| by Victor Cherubim
( July 26, 2014, London, Sri Lanka Guardian) Over the last three decades travel by air has taken off by leaps and bounds. From Charter flights to no frills discount air travel, passengers have become “liberated” to expect much for less. Airlines have thus sought innovative ways of keeping up with demand.
The focus is becoming more on leisure travel. Airlines to regain profitability after high and volatile fuel costs, economic downturn and raised operating cost, resorted to consolidating services, cutting airline routes and airports and shortening distances in flight, not only with faster aircraft. With mergers of airlines, in Europe (BA with Iberian, Air France with KLM) and in US seven carriers becoming four major airlines, thereby reducing competition for passengers. Masking service, with a strategy of “capacity discipline,” the trend with carriers now is that they are relying on ancillary fees for baggage and other services to adjust demand and added extras for security.
Train spotting as comparison
Smart working by passengers is also seen simultaneously. Aircraft tracking is becoming as popular as “train spotting” in days past, but for a variety of diverse reasons. While train spotting has been a hobby for many generations of enthusiasts, attracting both youth and elders who were so captivated by “spotting” an engine, a particular class of locomotive, steam, diesel or electric, or even a carriage, by logging this data on record books, it was a pastime. Flight tracking, now involves not only the observation together with photography, noise recording and registration numbers of aircraft, helicopters, gliders, military aircraft ranging from Lancaster Bombers to Stealth Bombers and even drones. Monitoring airlines for delays at airports, baggage handling, clearance, take off and landings delays, but more scrutiny of flight paths and flight routes, has become routine “surveillance,” not necessarily at terminals but from home computers.
The attraction for aircraft tracking was in the past, for two main reasons among others.
Observers and enthusiasts noticed the key attributes of an aircraft, the distinctive noise from an engine, Rolls Royce powered vs. Pratt & Whitney, or even others; the size and make of the aircraft, or possibly the number of vapour trails it leaves, for comparison. More than that, also the sheer enjoyment in spotting various aircraft design in special livery, flight colourful schemes, tail fin and body paint, along with listening attentively on air band scanners to flight conversation exchanged between pilots and Air Traffic Controllers in various dialects and “lingo”, is an added bonus.
Unlike train spotters, who would travel long distances to visit stations, important junctions, sidings and marshalling yards all over UK, in all weather, to have sight of their favourite model and record the engine number with time and place, it was noticed, flight tracking is more a science, an experience rather than pure enjoyment.
The distinctive features of an aircraft have always fascinated aircraft spotters. They track the movement of planes around the world and within national boundaries using such devices as Automatic Dependent Surveillance Broadcast technology or ADS5 decoders. They include Air Nav Systems radar and Kinetic Avionics SBS, both which read and process the radar data and display the reality of movements of aircraft on computer screens.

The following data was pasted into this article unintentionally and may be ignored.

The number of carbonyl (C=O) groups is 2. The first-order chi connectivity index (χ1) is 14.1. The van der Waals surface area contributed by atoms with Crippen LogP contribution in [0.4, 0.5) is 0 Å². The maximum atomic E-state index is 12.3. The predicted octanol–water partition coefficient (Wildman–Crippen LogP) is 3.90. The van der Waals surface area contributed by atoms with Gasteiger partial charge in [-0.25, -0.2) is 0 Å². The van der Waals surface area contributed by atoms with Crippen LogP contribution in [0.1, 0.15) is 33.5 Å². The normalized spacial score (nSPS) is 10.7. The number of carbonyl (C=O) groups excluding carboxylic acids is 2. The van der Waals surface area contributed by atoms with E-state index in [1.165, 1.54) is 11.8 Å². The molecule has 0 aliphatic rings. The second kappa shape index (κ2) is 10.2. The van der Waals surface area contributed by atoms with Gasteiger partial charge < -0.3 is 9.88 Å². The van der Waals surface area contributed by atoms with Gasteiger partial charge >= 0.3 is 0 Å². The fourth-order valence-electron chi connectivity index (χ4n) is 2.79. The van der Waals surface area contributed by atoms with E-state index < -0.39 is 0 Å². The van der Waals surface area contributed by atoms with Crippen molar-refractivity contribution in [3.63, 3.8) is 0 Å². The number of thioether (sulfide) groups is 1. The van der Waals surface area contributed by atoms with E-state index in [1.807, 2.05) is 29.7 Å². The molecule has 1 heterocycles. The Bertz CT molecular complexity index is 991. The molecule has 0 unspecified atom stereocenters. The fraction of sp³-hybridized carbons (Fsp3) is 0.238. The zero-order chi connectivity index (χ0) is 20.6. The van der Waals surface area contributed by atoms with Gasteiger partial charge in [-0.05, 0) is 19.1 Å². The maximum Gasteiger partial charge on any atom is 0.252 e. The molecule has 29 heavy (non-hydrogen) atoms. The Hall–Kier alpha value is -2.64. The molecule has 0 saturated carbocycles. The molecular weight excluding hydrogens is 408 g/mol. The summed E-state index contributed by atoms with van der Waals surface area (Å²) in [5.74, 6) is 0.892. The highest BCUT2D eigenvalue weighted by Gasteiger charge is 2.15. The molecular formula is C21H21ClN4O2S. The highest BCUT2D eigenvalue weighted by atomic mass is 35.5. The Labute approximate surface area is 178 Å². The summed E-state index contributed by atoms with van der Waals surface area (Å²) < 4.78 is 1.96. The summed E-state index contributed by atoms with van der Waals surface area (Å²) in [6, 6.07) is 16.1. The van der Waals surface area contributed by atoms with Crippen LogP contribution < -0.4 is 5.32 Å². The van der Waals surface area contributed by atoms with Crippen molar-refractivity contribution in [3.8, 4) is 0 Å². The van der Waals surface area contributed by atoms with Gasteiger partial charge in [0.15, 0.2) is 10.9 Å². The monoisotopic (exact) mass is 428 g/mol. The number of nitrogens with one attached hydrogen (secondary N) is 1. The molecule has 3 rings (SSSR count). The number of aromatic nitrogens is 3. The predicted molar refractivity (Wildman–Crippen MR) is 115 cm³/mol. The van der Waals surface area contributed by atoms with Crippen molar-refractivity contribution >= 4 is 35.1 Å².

It was some years ago on Friday 24 October 2003 just after 4.00 p.m. that I had the rare opportunity of witnessing the landing of the Concorde, on its last flight from New York into Heathrow. I joined the numerous enthusiasts and curious onlookers, who had crowded the perimeter fence at Heathrow for a last look at this landing. It was a sight and the atmosphere was electric, as we all overheard the voice of the Pilot in communication with the Air Traffic Controller, on approach to landing by audible scanner.
Now we have moved on with Flightrader24, software, a live air traffic “app” which was originated by two Swedish aviation experts in 2006.This application provides real time information for thousands of aircraft around the globe.
Sadly Malaysian Airlines Flight MH370/MAS370,a scheduled international passenger flight, a Boeing 777-200 ER, with registration No.9M-MROC,carrying 227 passengers from 15 nations and a crew of 12, disappeared on 08 March 2014 enroute from Kuala Lampur to Beijing Capital International Airport.
Flightrader24 did not track any signals from the “transponder,” neither is there any trace of the plane to date. Since the downing of yet another Malaysian Flight MH17 with 298 bodies over Eastern Ukraine, some eight days ago, not only has the sales of Flightrader24 gone viral, but airplane tracking has moved on from being an enthusiast hobby, to being an essential equipment of aircraft travel research.
Why the fascination with Flight Paths?
Bloomberg News reveals, “The growing fascination with flight path stems is in part from the dearth of reliable information surrounding the crash, caused most likely by a missile strike over Eastern Ukraine. Flightrader24 data reveals that the airspace over Ukraine was a popular route before the downing, with MH17 having flown from the same path five days in the past week”.
What has happened since both the above incidents is that the Prime Minister of Ukraine, Arseniy Yatsenyuk, has tendered his resignation, perhaps a key to the tragedy.
While airlines are becoming more vigilant,What is more worrying is that air travel routes are under scrutiny by IATA and passengers are getting concerned about airlines, their flight paths, their age and their service history, thus putting some pressure not only on safety but also on cost escalation.